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John of Leyden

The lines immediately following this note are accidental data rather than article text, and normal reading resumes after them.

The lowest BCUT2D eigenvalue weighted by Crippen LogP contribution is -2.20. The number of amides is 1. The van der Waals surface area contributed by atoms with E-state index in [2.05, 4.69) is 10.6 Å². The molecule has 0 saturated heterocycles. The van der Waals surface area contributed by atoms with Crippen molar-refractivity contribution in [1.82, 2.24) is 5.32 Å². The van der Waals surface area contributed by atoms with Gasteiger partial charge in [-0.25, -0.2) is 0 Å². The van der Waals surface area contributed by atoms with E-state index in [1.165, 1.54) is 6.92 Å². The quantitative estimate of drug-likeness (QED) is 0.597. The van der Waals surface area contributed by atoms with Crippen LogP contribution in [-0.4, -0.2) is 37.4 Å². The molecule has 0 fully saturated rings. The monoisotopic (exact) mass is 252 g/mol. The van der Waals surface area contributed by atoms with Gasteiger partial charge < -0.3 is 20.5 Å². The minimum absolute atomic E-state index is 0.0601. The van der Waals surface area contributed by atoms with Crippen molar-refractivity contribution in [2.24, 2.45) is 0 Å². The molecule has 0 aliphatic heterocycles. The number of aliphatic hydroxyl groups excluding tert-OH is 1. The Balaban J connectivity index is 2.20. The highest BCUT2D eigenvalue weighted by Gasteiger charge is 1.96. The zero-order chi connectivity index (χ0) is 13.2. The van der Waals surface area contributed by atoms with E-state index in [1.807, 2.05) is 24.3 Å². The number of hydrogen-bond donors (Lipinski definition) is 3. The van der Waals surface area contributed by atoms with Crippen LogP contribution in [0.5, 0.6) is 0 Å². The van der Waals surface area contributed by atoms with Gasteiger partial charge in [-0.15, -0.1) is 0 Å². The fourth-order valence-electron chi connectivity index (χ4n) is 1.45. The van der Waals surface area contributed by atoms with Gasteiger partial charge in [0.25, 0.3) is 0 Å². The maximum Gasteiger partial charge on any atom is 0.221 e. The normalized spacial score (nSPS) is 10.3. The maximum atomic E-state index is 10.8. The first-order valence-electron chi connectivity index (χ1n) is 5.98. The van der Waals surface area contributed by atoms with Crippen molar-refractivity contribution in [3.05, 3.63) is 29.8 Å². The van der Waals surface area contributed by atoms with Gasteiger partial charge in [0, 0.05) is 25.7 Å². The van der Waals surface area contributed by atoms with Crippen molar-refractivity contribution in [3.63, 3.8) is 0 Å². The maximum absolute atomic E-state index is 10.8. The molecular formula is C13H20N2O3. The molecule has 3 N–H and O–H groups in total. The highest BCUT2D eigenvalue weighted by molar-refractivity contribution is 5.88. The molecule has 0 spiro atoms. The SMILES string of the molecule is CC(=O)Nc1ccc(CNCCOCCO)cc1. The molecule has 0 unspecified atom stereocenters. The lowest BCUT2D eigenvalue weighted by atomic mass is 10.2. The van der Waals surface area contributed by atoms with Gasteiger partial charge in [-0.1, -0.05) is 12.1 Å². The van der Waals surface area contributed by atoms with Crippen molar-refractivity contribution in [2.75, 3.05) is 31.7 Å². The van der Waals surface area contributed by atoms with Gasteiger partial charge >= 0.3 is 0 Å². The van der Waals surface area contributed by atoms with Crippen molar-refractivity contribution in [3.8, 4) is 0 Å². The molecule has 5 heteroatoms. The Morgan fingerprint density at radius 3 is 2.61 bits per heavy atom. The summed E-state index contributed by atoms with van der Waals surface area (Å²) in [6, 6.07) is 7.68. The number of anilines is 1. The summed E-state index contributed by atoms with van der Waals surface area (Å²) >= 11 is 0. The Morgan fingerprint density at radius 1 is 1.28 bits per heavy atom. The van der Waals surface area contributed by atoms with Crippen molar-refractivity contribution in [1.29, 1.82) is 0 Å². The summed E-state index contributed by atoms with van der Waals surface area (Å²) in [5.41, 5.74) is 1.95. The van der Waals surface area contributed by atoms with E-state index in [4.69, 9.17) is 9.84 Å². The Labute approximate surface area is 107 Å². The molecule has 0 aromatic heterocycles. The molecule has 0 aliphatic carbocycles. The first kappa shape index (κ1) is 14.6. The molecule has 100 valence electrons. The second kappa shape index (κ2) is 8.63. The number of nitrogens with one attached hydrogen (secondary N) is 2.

jan Beukelszoon) (1509-1536. Militant Anabaptist.* When Anabaptism was spreading rapidly in the northern Low Countries in the late 1520s, Jan Beukelszoon was rebaptized by Jan Mattheys of Haarlem, a fiery chiliast preacher. Militant “apostles” gathered in Westphalia, where Münster seemed ready to be the Anabaptist “city of refuge.” Many of the lower classes there had turned Anabaptist, taken control, banned unbelievers, and incurred a siege by the outraged bishop of Münster. Mattheys, followed by Beukelszoon and others, went there, and after Mattheys was killed in battle, the tailor of Leyden was crowned king of the “New Zion.” He instituted community of goods and polygamy, and executed his opponents. Protestant nobles joined Catholic forces against the city, and after its fall the defenders were slaughtered (1536), with their leader numbered among the dead. The memory of Münster helped shape the stereotype of the Anabaptists as disturbers of the peace and as erratic revolutionaries.